Mia then becomes a ghost, following her body and her family’s to the hospital in dread. In flashbacks, we get to know her more and the life she is now struggling to keep. We learn that she is in love with classical music and her cello; that she has funny, loving parents (and not much else is revealed about her brother); that she is in love and in a relationship with a rocker named Adam; and that finally, this relationship, while sweet, and perfect, has its problems, especially if she’s going to Julliard in New York instead of staying in Lewis & Clark in Portland, where Adam is.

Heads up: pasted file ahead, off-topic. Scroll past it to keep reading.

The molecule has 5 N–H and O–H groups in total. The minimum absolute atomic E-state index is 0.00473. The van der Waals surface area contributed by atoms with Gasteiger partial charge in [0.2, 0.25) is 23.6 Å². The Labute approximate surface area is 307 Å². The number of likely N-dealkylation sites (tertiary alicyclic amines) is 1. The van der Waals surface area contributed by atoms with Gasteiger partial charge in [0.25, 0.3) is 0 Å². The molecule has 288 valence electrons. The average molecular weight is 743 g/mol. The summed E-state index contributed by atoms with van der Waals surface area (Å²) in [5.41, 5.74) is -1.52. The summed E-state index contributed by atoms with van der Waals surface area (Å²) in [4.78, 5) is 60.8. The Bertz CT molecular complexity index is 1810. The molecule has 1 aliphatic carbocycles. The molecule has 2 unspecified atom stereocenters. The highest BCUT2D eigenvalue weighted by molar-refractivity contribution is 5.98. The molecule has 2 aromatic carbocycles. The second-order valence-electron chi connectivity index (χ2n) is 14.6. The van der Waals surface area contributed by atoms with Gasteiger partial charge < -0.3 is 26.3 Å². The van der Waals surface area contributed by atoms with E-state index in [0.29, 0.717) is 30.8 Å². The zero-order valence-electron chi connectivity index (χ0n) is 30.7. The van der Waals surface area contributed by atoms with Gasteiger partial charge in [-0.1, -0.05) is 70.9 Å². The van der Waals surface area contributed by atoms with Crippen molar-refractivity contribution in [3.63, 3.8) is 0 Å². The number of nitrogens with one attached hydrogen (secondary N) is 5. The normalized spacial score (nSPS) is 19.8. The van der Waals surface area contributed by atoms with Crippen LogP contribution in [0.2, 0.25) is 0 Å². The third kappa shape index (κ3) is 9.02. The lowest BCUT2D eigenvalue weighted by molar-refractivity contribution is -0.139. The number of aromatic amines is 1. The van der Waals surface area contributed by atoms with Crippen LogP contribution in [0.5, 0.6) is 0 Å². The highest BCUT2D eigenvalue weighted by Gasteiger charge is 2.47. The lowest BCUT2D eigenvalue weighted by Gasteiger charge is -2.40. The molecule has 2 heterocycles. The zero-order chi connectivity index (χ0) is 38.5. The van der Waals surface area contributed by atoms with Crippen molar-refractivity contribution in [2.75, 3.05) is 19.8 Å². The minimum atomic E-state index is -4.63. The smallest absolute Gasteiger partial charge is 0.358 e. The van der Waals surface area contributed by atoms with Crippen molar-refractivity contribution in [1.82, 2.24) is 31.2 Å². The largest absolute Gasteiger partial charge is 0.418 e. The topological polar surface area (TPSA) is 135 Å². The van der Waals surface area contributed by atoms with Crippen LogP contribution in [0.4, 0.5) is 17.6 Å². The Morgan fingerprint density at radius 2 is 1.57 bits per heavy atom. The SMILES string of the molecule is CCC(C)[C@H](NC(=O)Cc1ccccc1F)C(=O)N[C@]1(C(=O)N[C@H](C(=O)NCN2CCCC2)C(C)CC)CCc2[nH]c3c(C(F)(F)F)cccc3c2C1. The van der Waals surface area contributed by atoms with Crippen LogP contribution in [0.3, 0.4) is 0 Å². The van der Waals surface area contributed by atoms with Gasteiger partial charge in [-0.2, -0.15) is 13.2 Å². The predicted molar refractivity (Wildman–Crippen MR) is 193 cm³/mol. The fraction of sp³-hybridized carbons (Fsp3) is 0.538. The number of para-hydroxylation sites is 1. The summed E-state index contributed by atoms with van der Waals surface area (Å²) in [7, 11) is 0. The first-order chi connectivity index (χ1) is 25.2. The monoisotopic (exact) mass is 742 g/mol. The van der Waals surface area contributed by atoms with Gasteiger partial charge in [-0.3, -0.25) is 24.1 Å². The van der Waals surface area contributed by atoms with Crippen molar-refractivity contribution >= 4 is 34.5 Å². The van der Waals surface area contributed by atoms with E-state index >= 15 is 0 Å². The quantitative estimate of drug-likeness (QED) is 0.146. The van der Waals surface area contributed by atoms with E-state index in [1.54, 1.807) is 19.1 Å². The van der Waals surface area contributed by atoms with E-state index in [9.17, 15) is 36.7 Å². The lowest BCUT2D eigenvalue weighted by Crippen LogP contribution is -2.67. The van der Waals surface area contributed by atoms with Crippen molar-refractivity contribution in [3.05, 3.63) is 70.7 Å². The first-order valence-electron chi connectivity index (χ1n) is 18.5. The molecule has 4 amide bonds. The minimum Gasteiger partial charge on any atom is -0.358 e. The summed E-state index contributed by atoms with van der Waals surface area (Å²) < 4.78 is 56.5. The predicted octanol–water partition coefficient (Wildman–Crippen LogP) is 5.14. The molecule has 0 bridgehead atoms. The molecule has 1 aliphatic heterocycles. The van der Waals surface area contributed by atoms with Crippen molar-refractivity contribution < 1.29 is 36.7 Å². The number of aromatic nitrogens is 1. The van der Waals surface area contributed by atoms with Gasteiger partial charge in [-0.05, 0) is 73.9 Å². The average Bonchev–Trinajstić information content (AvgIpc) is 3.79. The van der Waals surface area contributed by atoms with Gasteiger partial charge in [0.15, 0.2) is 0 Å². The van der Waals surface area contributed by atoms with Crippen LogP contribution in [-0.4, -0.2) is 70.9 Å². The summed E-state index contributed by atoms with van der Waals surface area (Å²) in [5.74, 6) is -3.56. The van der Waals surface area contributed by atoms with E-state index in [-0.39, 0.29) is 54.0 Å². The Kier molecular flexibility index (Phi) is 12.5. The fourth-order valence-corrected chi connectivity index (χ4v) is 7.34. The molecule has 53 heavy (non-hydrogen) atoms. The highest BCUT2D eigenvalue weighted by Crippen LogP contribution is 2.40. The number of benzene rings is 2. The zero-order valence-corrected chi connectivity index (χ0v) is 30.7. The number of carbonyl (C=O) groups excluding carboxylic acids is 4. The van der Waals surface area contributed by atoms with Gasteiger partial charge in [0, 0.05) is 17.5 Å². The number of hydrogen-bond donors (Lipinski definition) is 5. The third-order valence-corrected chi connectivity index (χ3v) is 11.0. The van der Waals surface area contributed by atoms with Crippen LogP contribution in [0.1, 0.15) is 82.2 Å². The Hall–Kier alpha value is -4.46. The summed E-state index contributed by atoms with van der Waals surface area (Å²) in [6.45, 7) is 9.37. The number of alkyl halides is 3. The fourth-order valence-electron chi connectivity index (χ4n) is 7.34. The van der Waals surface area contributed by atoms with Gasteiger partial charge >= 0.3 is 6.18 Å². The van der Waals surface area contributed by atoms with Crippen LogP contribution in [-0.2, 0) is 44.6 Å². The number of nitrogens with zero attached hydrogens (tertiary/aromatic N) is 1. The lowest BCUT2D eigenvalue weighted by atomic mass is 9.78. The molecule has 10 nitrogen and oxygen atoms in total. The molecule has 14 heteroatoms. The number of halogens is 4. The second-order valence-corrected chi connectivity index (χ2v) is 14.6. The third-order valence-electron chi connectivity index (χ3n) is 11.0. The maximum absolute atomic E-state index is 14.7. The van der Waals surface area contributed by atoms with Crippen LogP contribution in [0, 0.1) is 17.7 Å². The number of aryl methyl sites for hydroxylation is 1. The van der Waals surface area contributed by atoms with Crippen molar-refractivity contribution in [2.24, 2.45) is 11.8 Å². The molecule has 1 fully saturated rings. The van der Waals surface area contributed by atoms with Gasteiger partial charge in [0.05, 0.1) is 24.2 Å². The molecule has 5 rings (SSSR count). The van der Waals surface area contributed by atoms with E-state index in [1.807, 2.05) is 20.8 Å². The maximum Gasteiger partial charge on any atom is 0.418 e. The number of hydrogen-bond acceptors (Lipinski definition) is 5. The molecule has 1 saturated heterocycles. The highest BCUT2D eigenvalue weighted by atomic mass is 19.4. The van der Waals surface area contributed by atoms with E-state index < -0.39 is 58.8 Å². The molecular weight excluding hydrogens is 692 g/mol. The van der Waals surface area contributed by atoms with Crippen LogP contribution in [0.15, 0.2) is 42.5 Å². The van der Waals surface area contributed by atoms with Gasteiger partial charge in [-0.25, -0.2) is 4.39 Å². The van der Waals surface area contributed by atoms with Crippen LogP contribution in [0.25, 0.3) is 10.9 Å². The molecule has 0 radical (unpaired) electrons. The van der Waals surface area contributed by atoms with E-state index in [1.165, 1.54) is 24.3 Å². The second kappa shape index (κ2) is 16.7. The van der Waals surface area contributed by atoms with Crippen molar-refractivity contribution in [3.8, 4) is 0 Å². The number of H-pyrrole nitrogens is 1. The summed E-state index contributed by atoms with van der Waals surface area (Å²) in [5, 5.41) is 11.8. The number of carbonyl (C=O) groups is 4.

The movie goes back and forth--in seamless transitions too--Mia’s ruminations of her life and the present, which is set in the hospital where she is an a coma and one by one, her family members die. A random, caring nurse whispers to Mia’s damaged body that it’s all up to Mia now whether she wants to give up or fight to remain in this life. But the problem is, what is there to remain in now that she's lost a vital part of her existence—her family? Well, she has Adam of course, and her friend Kim, and her grandparents and a lot of family friends. But are they enough to support the tremendous lost?